The letter of credit has long been accepted as a valuable instrument of assured payment in international business. In Wysko Investment v. Great American Bank, however, an Arizona district court jeopardized the usefulness of the letter of credit transaction by enjoining payment to the beneficiary after the issuing party became insolvent.' This note addresses the issue of whether a bankruptcy court has the power to enjoin payment of a letter of credit issued by the debtor's principal, pursuant to 11 U.S.C. § 105(a), when the court finds the injunction necessary for the debtor's reorganization. Further, this note examines whether such an injunction represents an unreasonable burden on letters of credit as commercial devices. Although a valid argument can be made that the bankruptcy court has the power to issue this injunction, the Wysko decision represents an unreasonable expansion of the equitable powers of the bankruptcy court and an exception to the respect for the "independence principle" historically afforded to letters of credit by other courts. The policies behind the Wysko decision, if followed, will have a significant chilling effect on the uses of letters of credit.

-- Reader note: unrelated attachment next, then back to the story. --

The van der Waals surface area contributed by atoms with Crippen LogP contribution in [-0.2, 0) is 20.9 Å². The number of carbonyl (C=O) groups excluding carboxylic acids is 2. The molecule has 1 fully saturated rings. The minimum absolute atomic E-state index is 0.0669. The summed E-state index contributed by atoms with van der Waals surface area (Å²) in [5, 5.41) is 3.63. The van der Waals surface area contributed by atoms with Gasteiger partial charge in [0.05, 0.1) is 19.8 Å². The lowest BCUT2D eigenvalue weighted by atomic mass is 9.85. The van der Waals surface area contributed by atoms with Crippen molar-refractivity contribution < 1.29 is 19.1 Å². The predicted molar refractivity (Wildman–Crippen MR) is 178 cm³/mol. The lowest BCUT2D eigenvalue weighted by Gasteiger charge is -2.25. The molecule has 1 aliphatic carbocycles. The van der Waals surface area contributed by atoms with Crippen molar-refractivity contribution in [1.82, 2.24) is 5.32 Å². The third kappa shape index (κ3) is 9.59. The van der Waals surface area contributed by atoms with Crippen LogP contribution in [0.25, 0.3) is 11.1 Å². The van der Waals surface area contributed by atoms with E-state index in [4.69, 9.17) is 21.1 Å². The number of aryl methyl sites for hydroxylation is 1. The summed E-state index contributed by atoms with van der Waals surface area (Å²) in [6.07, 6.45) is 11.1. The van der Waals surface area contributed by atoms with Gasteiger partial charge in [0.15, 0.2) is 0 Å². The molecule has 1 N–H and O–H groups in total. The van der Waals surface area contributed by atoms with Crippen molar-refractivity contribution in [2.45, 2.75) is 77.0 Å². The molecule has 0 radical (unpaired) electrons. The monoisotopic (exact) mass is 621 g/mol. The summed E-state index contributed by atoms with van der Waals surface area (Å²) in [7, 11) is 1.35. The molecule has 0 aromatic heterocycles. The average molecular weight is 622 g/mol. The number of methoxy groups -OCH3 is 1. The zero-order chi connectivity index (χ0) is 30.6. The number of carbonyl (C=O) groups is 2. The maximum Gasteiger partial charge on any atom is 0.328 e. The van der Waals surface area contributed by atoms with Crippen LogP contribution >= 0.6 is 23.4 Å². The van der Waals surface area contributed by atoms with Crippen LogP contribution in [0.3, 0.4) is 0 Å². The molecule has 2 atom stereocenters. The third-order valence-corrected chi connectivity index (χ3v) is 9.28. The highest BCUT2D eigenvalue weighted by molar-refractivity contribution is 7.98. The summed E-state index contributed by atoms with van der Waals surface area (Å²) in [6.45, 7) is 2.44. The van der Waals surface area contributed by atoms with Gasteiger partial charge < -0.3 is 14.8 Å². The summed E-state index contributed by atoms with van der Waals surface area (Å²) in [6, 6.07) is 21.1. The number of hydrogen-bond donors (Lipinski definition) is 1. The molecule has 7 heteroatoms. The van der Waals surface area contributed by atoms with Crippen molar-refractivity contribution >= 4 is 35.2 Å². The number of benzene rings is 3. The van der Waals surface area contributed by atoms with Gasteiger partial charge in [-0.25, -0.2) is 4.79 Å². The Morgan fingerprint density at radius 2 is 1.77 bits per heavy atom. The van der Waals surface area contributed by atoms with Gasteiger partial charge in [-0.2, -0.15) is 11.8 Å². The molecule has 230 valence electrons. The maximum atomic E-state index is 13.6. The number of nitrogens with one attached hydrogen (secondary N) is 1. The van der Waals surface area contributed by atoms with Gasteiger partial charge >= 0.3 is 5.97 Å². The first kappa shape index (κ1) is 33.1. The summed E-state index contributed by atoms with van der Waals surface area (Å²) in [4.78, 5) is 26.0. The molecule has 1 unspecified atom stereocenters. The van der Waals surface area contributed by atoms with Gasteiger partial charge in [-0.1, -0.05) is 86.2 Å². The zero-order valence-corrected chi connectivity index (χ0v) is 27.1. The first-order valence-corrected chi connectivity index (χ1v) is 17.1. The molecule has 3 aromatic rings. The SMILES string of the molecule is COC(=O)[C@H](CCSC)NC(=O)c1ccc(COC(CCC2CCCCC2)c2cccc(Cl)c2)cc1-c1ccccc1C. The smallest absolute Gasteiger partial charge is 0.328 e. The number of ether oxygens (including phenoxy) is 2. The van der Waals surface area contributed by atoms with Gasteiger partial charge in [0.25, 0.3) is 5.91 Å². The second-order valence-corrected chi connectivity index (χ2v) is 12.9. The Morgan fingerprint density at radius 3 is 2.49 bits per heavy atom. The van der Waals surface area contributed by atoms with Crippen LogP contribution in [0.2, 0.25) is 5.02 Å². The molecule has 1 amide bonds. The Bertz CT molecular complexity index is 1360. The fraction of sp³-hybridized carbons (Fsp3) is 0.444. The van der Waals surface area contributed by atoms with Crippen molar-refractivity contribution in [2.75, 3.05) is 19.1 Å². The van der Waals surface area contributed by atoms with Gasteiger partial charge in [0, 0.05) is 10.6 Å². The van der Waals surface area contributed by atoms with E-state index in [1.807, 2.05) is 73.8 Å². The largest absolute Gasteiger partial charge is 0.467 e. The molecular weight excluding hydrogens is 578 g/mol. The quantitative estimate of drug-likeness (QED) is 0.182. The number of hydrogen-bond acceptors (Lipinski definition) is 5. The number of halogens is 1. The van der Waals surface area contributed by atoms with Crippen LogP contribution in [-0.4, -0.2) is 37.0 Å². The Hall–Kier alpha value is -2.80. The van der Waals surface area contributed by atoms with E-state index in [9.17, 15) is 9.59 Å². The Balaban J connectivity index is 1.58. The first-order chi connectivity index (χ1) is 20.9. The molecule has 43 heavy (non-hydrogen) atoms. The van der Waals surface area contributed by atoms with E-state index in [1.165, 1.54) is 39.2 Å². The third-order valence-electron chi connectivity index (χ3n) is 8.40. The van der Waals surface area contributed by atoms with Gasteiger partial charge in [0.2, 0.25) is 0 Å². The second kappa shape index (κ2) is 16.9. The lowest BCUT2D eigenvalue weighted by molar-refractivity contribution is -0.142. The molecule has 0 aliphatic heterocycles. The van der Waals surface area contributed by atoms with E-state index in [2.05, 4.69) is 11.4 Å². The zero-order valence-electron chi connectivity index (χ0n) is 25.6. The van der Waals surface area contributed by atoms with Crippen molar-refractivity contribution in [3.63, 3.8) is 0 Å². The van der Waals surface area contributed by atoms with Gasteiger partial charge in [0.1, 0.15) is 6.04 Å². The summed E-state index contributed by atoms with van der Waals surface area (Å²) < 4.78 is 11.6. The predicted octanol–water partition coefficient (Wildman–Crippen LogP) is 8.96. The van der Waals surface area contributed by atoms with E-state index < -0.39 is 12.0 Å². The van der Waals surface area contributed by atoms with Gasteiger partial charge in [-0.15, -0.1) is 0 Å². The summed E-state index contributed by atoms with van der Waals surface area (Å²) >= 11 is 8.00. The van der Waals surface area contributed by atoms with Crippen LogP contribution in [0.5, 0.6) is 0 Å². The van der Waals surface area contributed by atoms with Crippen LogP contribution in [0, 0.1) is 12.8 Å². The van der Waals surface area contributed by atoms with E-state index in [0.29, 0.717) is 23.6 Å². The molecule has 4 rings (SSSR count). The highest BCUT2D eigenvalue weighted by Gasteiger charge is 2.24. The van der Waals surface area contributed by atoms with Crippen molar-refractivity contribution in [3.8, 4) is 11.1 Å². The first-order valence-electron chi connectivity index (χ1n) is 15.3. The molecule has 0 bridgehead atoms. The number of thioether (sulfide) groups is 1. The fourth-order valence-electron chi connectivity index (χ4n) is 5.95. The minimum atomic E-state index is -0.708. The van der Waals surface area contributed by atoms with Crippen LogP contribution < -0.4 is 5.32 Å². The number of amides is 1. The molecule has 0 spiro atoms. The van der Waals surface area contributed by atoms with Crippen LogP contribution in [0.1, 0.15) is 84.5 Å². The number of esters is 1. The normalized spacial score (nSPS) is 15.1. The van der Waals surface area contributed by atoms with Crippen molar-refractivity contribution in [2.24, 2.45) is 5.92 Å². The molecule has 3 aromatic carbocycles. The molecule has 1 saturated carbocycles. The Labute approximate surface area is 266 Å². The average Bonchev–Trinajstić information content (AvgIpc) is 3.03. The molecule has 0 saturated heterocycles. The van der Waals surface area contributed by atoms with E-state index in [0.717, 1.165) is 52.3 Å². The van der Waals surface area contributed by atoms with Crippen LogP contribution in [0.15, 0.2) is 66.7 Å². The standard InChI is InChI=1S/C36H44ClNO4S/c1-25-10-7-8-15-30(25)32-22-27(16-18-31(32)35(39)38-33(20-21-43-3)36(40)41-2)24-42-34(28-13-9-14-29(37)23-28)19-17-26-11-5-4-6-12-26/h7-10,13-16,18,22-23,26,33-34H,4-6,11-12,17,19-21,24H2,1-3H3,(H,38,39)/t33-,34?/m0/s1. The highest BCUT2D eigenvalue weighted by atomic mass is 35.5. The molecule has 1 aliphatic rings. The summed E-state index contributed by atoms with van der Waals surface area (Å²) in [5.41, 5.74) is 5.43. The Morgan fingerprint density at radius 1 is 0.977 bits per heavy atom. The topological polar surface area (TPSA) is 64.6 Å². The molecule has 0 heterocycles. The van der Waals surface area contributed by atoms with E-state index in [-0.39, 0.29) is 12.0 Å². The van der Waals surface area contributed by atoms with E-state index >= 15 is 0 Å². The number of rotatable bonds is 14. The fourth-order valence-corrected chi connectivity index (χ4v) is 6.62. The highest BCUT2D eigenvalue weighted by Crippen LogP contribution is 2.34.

Robert Jay Gavigan,
Wysko Investment Company v. Great American Bank: A New Attack on the Usefulness of Letters of Credit,
Nw. J. Int'l L. & Bus.